Nearly 4,000 children are in foster care in Montana. The reasons they enter the system are varied — many having been removed from homes where drug or alcohol abuse, physical abuse or neglect threatened their safety. While some are removed for a period of time to allow their parents to undergo a treatment program, serve a prison sentence or find stable footing, roughly 10% of those in the system hope to be adopted into their forever family.
Since 2010, the Bigfork-based nonprofit Child Bridge has helped link these children with prospective foster or adoptive families resulting in 141 successful adoptions and 1,432 foster placements over the past decade. The organization, which now operates seven regional offices across the state, was founded by Steve and Mary Bryan, who wanted to find a faith-based solution to support foster and orphaned children.
Through outreach efforts largely conducted in the church setting, Child Bridge works to raise awareness about the need for adoptive and foster families, connects them with resources and state agencies, and walks with families through the process. However, it is the State of Montana, through the Child and Family Services Division of the state Department of Health and Human Services, that conducts official foster care training and places children with approved families.
“[The state] covers broad counties, they handle all new prospective [families], all ongoing families, all kinship families. Their workload is huge, so we try to alleviate or help as best as we can, answering some of those questions up front for a family,” explained Aaron Scofield, the Kalispell Regional Director for Child Bridge.
Within Scofield’s service area, which includes Flathead, Lake and Lincoln counties, plus a portion of Sanders county, there are between 60 and 80 active families who either have a foster child in their home or have been vetted to receive one. Child Bridge also works with another 40 to 60 families who are interested, but have yet to be approved to host a child.
“We need an overabundance of families that are willing to say ‘yes’ and wait for that child to need a family, whether that’s short term — a week, a month, a year — or forever,” he said.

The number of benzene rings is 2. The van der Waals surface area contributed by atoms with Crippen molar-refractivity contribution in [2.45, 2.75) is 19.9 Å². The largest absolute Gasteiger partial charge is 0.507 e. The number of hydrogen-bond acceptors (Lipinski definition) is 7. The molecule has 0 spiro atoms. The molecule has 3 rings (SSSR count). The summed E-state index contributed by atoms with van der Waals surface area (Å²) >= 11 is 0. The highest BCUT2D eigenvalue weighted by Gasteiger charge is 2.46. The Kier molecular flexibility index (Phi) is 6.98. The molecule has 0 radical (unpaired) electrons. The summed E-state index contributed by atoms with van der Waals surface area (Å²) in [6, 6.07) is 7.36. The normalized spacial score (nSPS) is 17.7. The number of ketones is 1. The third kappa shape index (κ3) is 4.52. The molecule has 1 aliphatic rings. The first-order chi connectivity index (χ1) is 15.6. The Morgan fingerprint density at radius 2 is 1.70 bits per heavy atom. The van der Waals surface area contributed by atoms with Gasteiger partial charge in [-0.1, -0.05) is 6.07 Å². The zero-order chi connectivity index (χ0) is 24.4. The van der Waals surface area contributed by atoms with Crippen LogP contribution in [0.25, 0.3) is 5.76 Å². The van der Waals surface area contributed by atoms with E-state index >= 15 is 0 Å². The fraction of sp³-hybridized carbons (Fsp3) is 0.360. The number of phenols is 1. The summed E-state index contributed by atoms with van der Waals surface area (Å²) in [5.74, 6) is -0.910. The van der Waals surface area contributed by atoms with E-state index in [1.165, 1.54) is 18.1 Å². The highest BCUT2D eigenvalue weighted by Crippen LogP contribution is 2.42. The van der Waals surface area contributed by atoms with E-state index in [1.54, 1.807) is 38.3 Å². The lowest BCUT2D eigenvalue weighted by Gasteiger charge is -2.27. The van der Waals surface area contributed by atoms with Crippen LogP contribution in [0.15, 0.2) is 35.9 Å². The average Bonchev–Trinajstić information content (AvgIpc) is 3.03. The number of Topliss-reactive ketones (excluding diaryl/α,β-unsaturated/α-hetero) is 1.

Having that surplus of families that are ready and willing to take in a child is critical to meet the fluctuating need.
“If there’s not somebody local, then that child has to be completely uprooted — not just from their family — but from school, their friends, their neighborhood, everything, and be placed somewhere else,” Scofield said. “If we had 20 families today, they would be used like that and we would need another 20 next month. We also need families that are willing to adopt. There are kids that need a family yesterday.”
One of the most compelling cases he could recall from his four and a half years with the organization involved a two-year-old child. Child Protective Services had been contacted to remove the child in light of a domestic dispute between the child’s mother and her boyfriend.
“The cops were called in because this child’s mother was about to be killed by the boyfriend. When they found this little kiddo, they were covered in beer stains and urine — never had a bed to sleep in. This little kiddo only knew one way to survive and that was to fight,” Scofield recalled. “When I read that kiddo’s story, my heart broke. I said, ‘If I can help change the life of a child like this, then I want to be a part of that.’”
A wide range of family types can qualify to adopt or foster — single people or couples with or without children can apply as long as they are each 18 years of age or older and in good physical and mental health. Those who meet the state standards should also be prepared for the unexpected. Many children are frightened or confused about being taken from their home and may have accompanying emotional, behavioral or physical problems as a result of past trauma, neglect or abuse.
“When a family steps into this journey, they’re really stepping into a very gray situation — there is no black and white. You’re getting a kid and you may not know where they’re coming from, how long they’re going to stay with you or what that’s going to look like — are you OK with that?” Scofield said.
But when everything comes together, the outcomes are life-changing. Child Bridge has recruited and equipped more than 535 families to care for upwards of 1,400 children since their inception.
“We’ve got to sit in on several adoptions, watch several hundred kids placed in loving family,” he said.
Scofield finds joy in seeing families say “yes” to foster care and adoption, whether that’s for a short or long-term period.
“All types of family structures are needed in this journey,” Scofield said. “Really, it boils down to: Is the family willing to understand where the hurt of that child comes from?” »
Editor Mackenzie Reiss can be reached at 758-4433 or firstname.lastname@example.org.